CAN MARK BORROW MY GUN?.
I have borrowed and loaned firearms all my life. People forget their shotguns on dove hunts, their rifle jams on deer hunts, and sometimes a friend just wants to borrow a gun. So, it’s common in America to let someone borrow, use, try, or otherwise handle a firearm. Hunters do it in the woods, shooters at the range, purchasers at trade shows, and kids at summer camps and in the woods.
While those scenarios happen all the time, there are other instances when people can get in trouble. For instance, criminal defendants arguing about who used whose gun to shoot a victim, an otherwise responsible gun owner having to explain how his gun ended up in a kid’s backpack at school, or one of your guns ending up in the hands of a criminal who shoots and kills someone.
So, what’s the law on letting someone borrow your gun? When should you do it?
Conflicting State Gun Laws
Where do you live? Buying, selling, or transferring ownership of a gun might be regulated in your state. Almost all states, including Georgia, prohibit possessing a gun near a school. Big cities and urban areas almost always have more restrictive laws than other areas.
As with laws governing marriage, criminal codes, and some insurance, states have vastly different gun laws. You don’t have to read this to know that Alabama and New York have passed vastly different gun legislation. Your friend may be able to possess a gun in Wyoming, but not on a Pennsylvania hunt. While there are differences among the states, some level of uniformity took place in 2010 when the Supreme Court of the United States finally held that the Constitution grants individuals a right to possess a firearm. Since then, some cities and states have had their gun laws deemed unconstitutional by federal courts.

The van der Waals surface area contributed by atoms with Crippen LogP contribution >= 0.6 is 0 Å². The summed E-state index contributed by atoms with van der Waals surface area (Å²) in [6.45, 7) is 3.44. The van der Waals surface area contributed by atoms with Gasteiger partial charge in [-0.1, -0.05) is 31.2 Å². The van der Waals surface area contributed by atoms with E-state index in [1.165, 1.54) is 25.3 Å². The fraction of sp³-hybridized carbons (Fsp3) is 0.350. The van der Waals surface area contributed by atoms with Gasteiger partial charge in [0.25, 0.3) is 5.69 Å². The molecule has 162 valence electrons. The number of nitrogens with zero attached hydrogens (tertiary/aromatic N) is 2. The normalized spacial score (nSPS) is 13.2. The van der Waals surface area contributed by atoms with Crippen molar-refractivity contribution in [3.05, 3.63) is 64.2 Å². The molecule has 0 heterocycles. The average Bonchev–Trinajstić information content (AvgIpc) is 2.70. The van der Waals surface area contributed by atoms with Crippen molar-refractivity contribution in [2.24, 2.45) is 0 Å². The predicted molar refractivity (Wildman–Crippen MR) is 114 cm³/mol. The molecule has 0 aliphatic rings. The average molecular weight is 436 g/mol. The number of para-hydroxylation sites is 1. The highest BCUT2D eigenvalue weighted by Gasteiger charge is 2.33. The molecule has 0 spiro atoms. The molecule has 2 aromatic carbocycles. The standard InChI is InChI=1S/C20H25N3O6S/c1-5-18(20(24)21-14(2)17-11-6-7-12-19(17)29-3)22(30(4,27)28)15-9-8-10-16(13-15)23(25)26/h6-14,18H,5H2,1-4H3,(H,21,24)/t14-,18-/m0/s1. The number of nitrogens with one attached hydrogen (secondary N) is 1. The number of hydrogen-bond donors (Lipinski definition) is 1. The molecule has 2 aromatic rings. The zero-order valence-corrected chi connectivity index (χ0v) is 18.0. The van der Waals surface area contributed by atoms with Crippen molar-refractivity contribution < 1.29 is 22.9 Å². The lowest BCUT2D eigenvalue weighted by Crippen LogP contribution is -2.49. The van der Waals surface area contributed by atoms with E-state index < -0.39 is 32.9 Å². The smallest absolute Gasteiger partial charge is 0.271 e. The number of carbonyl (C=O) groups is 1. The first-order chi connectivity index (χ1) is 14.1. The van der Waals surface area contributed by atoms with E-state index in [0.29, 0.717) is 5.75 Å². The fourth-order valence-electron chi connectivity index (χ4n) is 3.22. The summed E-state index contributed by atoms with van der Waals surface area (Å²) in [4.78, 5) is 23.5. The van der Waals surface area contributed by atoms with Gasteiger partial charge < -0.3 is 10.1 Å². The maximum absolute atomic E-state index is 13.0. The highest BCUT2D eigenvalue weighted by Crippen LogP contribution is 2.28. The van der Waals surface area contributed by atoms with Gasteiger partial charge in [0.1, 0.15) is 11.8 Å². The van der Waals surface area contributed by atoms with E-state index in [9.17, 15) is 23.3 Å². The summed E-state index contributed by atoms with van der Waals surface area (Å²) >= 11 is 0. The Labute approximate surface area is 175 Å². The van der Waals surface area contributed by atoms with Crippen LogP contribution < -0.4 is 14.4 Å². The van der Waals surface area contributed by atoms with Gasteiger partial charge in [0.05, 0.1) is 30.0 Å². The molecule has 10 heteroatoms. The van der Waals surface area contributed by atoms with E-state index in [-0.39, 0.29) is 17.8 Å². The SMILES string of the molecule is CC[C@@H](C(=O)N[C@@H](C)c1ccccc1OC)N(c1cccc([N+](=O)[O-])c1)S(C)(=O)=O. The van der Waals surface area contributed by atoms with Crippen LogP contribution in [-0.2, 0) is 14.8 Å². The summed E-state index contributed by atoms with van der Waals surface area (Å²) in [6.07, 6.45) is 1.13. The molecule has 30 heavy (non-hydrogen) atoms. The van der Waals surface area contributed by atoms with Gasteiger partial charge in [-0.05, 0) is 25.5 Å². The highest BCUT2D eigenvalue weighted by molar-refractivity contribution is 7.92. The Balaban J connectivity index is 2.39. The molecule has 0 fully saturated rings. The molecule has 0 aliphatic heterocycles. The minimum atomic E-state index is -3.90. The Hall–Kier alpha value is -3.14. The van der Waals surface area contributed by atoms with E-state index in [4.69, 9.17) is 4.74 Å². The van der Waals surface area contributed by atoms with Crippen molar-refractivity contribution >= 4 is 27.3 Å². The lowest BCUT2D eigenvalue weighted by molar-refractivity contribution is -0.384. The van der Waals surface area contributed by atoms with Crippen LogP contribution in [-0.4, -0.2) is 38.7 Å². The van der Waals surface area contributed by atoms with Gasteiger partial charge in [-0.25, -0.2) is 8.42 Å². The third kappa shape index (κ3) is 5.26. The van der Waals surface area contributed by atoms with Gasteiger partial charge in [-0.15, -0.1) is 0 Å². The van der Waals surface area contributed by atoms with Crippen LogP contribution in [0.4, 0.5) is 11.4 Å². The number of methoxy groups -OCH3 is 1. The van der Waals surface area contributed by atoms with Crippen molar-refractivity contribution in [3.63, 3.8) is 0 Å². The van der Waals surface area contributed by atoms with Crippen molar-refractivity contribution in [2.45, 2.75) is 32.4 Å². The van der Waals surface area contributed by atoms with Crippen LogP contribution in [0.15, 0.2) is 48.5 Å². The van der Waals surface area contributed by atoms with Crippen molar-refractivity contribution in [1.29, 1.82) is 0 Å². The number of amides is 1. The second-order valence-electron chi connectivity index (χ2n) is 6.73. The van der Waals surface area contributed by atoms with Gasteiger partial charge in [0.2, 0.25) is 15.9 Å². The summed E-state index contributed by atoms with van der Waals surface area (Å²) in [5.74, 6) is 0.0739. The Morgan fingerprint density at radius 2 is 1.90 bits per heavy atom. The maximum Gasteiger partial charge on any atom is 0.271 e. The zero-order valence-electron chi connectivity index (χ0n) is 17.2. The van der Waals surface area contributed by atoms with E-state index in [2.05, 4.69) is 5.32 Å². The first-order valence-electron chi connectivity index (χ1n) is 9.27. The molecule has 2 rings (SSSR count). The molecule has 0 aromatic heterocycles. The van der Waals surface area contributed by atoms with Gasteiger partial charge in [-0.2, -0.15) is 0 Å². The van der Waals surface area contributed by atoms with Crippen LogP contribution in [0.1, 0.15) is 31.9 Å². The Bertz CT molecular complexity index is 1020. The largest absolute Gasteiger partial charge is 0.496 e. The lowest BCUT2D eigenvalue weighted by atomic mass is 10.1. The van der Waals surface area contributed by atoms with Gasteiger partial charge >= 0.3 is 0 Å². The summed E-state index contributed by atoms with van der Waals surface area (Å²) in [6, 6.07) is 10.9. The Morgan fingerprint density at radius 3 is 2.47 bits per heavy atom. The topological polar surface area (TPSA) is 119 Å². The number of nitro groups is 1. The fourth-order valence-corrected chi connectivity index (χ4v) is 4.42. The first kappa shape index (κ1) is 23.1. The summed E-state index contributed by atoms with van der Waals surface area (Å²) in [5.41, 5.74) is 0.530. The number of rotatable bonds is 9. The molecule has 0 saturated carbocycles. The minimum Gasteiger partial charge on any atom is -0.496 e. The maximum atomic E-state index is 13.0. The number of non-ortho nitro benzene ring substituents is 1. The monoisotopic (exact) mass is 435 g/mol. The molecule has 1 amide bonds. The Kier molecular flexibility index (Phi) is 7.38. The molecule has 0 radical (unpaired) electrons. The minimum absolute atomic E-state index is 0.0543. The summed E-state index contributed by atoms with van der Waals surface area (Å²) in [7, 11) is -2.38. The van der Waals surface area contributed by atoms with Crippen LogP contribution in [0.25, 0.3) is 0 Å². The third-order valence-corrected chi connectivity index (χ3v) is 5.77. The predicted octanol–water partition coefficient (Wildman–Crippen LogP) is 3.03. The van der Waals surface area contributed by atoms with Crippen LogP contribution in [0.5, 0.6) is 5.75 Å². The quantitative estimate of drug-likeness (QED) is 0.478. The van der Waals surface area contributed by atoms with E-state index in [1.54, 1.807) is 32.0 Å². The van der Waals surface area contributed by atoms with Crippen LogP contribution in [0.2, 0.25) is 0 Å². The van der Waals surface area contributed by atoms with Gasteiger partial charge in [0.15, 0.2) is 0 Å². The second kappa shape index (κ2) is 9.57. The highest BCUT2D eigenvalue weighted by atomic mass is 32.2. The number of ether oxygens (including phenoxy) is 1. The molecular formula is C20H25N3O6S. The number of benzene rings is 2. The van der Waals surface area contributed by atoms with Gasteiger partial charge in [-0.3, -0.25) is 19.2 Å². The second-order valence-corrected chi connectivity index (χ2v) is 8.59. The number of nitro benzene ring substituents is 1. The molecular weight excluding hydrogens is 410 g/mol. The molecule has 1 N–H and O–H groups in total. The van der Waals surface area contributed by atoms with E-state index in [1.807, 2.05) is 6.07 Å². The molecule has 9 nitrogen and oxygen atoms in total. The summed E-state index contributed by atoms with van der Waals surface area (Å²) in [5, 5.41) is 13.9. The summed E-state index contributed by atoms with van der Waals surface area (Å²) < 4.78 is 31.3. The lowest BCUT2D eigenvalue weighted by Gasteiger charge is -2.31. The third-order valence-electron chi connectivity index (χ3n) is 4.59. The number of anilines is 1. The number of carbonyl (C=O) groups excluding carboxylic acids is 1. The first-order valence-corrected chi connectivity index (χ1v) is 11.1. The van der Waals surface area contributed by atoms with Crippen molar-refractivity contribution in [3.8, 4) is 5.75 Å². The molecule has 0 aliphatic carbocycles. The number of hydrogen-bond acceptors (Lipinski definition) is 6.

Federal Gun Laws
Federal law (and Georgia law) prohibit convicted felons from possessing firearms. What many people are surprised to learn is that federal law also prohibits people who have been convicted of family violence offenses, even misdemeanors, from possessing a firearm. So, loaning your shotgun to your neighbor down the street who you saw in court the other day should give you pause. Possession of firearms by convicted felons are one of the more common criminal prosecutions today.
It’s also illegal to ship a firearm out of state without a license. Certain types of firearms, such as true military grade weapons, are either banned or tightly regulated. As with all laws, gun laws seem to be endless.
So, in Georgia, when loaning your gun to someone, keep two things in mind:
1. Common Sense – You don’t have to request a criminal background check or conduct an investigation on your friend. You just really need to know him. Remember that you cannot purchase firearms for others (straw purchases), should not possess, sell, or give a firearm away that you bought for $50 from “some guy” when it is worth $1000, or let anyone borrow your gun who may loan it to someone else.
2. Know Your State Law – Plenty of websites offer nutshell versions of each state’s gun laws. But, the law in Georgia is contained in the Official Code. If you don’t want to sit back and read law books, you can find an accurate information at www.usconcealedonline.com, www.nra.org, and www.georgiacarry.org. While these organizations are politically active and strongly support our rights under the 2nd Amendment, they also provide accurate objective information on gun laws.
While I am sure there are other websites that provide quality gun law content, there are also a lot of incorrect or misleading websites that should be avoided. It is important to know the law of your state and others states you travel through; particularly if you have a license to carry a concealed weapon.
The overwhelming majority of gun owners are responsible law-abiding citizens. Responsibility and safety must be on the mind of the gun owner always.
Part of being safe and responsible is using your intuition and knowledge before handing over that hunting rifle to Mark to use for the weekend.